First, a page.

The executive used sex in 1998 to send to jail Anwar Ibrahim, a political opponent the state feared. After serving a six-year jail term, the conviction against sodomy was overturned. But the significant gains made by the opposition in 2008 rang alarm bells for the state (the party in power). Again, sex became the weapon for seeking the demise of a powerful opponent. Anwar is on trial for the second time on charges of sodomy.
The role of an important pillar of integrity, an independent judicial system, is central for a just, open and accountable government. The overturning of the first sodomy charge against Anwar speaks volumes about the independence and accountability of the judiciary. Was the judiciary independent of the executive in this sex and the state case?
The revelations of a former director-general of the Anti-Corruption Agency, Shafee Yahaya (right), during Anwar's trial throws light on the interference of the executive in the functions of the ACA.
Shafee's court statement was related to former prime minister Dr Mahathir Mohamad's directive that the ACA cease investigating then Economic Planning Unit director-general Ali Abul Hassan Sulaiman in June 1998. In his recent memoirs, Mahathir referred to Shafee as a hostile witness in the sodomy case. Shafee is a rare civil servant who stood up for the truth.
When the state uses sex to stay in power, the decay of the pillars of integrity such as the Parliament, police, judiciary, ACA, local authorities, Immigration, media and civil society becomes imminent.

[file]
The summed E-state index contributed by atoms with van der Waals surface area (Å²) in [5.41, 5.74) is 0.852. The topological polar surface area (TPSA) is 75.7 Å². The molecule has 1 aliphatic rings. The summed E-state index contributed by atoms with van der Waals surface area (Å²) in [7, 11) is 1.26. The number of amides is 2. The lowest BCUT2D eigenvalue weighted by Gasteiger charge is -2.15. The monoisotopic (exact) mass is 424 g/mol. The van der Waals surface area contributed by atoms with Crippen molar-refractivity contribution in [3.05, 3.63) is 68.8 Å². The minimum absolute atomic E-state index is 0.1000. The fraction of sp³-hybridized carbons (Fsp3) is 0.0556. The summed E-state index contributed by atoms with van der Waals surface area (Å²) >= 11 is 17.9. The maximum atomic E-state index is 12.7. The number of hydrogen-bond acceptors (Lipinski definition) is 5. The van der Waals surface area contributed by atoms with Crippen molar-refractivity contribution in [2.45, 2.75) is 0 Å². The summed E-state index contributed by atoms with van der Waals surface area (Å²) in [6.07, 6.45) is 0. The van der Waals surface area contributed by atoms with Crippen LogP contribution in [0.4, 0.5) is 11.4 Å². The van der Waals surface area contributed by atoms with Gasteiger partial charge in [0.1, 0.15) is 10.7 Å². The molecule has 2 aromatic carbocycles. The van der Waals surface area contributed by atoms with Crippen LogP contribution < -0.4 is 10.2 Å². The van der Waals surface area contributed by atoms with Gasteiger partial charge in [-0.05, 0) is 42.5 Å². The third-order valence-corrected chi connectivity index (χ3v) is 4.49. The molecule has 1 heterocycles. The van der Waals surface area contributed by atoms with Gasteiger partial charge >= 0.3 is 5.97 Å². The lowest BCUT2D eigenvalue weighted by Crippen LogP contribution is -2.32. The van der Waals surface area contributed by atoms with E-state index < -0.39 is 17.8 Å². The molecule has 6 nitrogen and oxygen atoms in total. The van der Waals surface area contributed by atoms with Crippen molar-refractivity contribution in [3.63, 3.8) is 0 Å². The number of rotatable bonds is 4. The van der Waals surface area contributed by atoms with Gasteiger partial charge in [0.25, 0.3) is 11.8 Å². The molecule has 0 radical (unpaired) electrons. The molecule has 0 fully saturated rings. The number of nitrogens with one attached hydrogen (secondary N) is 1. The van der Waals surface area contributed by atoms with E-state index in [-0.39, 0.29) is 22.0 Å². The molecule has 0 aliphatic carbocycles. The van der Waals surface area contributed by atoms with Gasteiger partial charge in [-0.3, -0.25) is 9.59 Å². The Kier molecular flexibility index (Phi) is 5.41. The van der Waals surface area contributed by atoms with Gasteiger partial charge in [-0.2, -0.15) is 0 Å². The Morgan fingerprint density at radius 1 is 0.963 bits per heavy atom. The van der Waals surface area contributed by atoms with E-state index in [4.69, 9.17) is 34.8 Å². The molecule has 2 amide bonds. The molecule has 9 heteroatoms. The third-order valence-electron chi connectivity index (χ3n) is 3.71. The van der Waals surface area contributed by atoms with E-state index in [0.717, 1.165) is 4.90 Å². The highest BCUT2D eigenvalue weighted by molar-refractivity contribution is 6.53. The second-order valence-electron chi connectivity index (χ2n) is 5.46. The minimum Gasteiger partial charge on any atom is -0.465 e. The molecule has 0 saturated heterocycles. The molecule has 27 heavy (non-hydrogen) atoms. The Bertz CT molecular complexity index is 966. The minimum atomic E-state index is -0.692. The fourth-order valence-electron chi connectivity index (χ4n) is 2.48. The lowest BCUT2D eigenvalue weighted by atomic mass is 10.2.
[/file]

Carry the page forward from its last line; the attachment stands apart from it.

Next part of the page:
Information central to integrity system
It has been said power is about controlling the means of communication. But information is central to a nation's integrity system. A free media and an independent judiciary are powerful counter forces to check those in positions of power.
The Malaysian media, particularly the mainstream media's reporting of the ongoing sodomy case and screening of a sex video obviously favours the proprietors of the media. The media owners are primarily political parties in the ruling coalition. I have yet to see an editorial condemning the use of sex by the state to kill political opponents. The mainstream media appears to have gone into damage control mode to protect those who screened the sex video.
Civil society, another pillar of integrity, gains its legitimacy from promoting the public interest. The sex video is a matter of grave public interest. In the 1998 sodomy case, children were asking parents: what is sodomy? Today I am told, some young people are asking, “Why are grandfathers involved in the screening of sex videos??”
What message are we sending to our young? That it is all right to use sex to get rid of your opponents?? Civil society, particularly, women's groups, religious entities, parents, etc must stop this rot.
When the state uses sex as a weapon to destroy political opposition, political leaders will not be remembered as statesmen but as practitioners of gutter politics.
JOSIE M FERNANDEZ has taken up the cudgels for women, children, farmers, the environment, free press and against corruption.